Away with every obstacle and leave yourself free to acquire a sound mind – no one ever attains this if he’s busy with other things. Philosophy wields an authority of her own; she doesn’t just accept time, she grants one it. She’s not something one takes up in odd moments.

Letter LIV:
Seneca’s asthma attack which is referred to as rehearsing for death, despite this he never ceased to have cheerful and courageous reflections. Do not be reluctant to die.
Letter LV:
Seneca’s sedan chair ride. Soft living makes us feeble. His ride takes his past Vatia’s house where Vatia retired out of public eye, Seneca accuses him of hiding.
Letter LVI:
(Weird font at the beginning of this letter.) You don’t need to go into seclusion to study if you are Seneca, noises do not bother him, he can sit at the foot of the tower of Babel and focus, by becoming self-absorbed in his thoughts. Rest is sometimes far from restful if your emotions are in turmoil. At the end, Seneca admits that he is moving elsewhere to a quieter spot, he just wanted to test himself.
Letter LXIII:
Don’t mourn for your dead friend, celebrate his life. Tears but no lamentation. We grieve openly for the show of it. Time softens grief, make new friends to replace the old.
Letter LXV:
Philosophy debate: all things are derived from cause and matter. What about time, place, motion, ideas. The soul is in captivity unless philosophy comes to the rescue.
Letter LXXVII:
How to die nobly, leave life in the right way. Marcellinus’s 3 day fast then lying in a steam bath until he faded away. Don’t cry about death, it’s a certainty. The Spartan who was taken prisoner and refused to be a slave, cracking his own skull open on the wall. Just as a play, what matters about life is how good it is, not how long the acting lasts.
Seneca’s history of sickness, how philosophy saved him along with his friends, his stopping himself from suicide on behalf of his father’s grief. Don’t be afraid of death. The miracle of pain, how when it becomes intolerable, the body ceases to feel it. Forever quoting Virgil, “There may be pleasure in the memory of even these events one day.”
Seneca’s daily routine: going for a run, then a cold plunge then hot bath, breakfast of dry bread, then a nap. Examples of leaders who kept secrets even though they were drunks: Lucius Piso, Cossus. Pleasures beyond a certain level become punishments (drinking too much).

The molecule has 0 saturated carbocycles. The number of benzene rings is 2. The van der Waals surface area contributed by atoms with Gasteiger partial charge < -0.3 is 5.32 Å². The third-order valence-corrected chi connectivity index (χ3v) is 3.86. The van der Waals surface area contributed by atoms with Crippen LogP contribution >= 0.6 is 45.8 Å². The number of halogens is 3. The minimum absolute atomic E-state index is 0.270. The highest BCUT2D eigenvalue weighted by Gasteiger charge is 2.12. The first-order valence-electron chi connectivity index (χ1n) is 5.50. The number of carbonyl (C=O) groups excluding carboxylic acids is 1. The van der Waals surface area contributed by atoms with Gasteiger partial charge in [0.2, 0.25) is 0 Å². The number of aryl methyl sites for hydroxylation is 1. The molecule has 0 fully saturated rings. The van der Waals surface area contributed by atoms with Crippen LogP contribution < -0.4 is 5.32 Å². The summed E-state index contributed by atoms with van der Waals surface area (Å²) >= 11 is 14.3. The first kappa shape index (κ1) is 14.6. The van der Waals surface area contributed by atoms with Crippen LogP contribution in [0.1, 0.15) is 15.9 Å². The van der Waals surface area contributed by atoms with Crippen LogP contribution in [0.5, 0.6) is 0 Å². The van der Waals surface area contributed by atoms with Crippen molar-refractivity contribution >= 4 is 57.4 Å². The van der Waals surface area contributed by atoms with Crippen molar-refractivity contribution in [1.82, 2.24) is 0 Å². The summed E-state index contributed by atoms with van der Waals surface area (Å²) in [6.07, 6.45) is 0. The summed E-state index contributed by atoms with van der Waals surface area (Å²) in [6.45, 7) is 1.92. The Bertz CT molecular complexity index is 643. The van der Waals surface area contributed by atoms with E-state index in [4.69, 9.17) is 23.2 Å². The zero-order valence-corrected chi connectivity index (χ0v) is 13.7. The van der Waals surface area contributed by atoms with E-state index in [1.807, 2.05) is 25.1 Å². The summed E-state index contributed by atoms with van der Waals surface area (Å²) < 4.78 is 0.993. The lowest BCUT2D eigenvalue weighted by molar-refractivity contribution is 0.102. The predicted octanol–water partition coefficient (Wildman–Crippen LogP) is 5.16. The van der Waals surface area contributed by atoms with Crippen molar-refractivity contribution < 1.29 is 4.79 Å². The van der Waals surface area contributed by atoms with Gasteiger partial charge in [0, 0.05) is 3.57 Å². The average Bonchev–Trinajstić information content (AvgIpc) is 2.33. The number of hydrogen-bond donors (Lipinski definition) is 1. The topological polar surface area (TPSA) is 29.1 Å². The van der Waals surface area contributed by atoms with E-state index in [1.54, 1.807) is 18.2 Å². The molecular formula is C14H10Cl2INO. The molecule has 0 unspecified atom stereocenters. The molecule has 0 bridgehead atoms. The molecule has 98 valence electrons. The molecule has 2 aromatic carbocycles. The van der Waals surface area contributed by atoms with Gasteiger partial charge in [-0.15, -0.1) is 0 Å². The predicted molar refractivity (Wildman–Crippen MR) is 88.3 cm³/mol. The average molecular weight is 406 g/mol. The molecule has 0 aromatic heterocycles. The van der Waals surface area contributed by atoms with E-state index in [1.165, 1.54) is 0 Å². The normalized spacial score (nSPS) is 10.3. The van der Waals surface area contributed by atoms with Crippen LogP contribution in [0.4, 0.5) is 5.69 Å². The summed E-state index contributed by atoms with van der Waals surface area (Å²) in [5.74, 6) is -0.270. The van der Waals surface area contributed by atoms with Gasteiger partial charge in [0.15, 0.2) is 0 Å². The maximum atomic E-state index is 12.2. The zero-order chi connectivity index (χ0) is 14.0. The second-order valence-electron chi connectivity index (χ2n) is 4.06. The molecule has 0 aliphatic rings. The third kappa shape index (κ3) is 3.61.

Letter LXXXVI:
Seneca staying in Scipio’s old house, the bath hidden away in the corner, a fortress. Not needing to bathe every day in the olden days, now people stink like scent. How to transport olive vines.
Seneca’s rousing support of liberal arts (Well, some of them). Language, history, poetry are all well and good but don’t point the way to virtue. Philosophy leads toward virtue except when it doesn’t. Look for the best and expect the worst. “To want to know more than is sufficient is a form of intemperance.” (oops, guilty of that)

Why ‘liberal studies’ are so called is obvious: it is because they are the ones considered worthy of a free man. But there is really only one liberal study that deserves the name – because it makes a person free – and that is the pursuit of wisdom.

Letter XC:
He lost me on this one, a kind of diatribe on how Posidonius grants everyday creations to the philosophers when in fact they were invented by slaves (shorthand, bread making, windows in buildings, sailing ships). Hammering home how we were born in innocence but didn’t realize how lucky we were to be in tune with nature.
Letter XCI:
The town of Lyons has burned to the ground, but our grief is only because it was unexpected.
Letter XCIV:
Repeated wisdom from Letter XXVIII about how travel doesn’t help you because you’re carrying your unresolved mind around with you. There is no art that can be picked up by simply being in one place vs. another. How easy it is to see the change in other people but not notice it in ourselves, “While other people are snatched away from us, we are being filched away surreptitiously from ourselves.”
Letter XCV:
Rues to live safely; things that goad men into killing others: hope (to battle this, own nothing), envy (show no ostentation), hatred (don’t give offense), fear (to be feared is to fear), contempt. In essence, keep to yourself, talk to others as little as possible and with yourself as much as possible.
Letter XCVII:
Seneca tells Lucilius to stop bemoaning his runaway slaves, life is tough, expect the worst.
Letter CVIII:
Keep your appetite for food/drink in check, sleep on a hard bed, prepare the mind. Pythagoras was a vegetarian (Seneca too, until his father asked him to stop). How various people focus on the same thing in different ways.
Letter CXIV:
The corruption of styles of writing and speaking, imitators.
Letter CXXII:
People who flip day and night and party all night only to sleep all day are unnatural, avoid them.
Letter CXXIII:
Don’t wish for what you don’t have and make the most of what comes your way.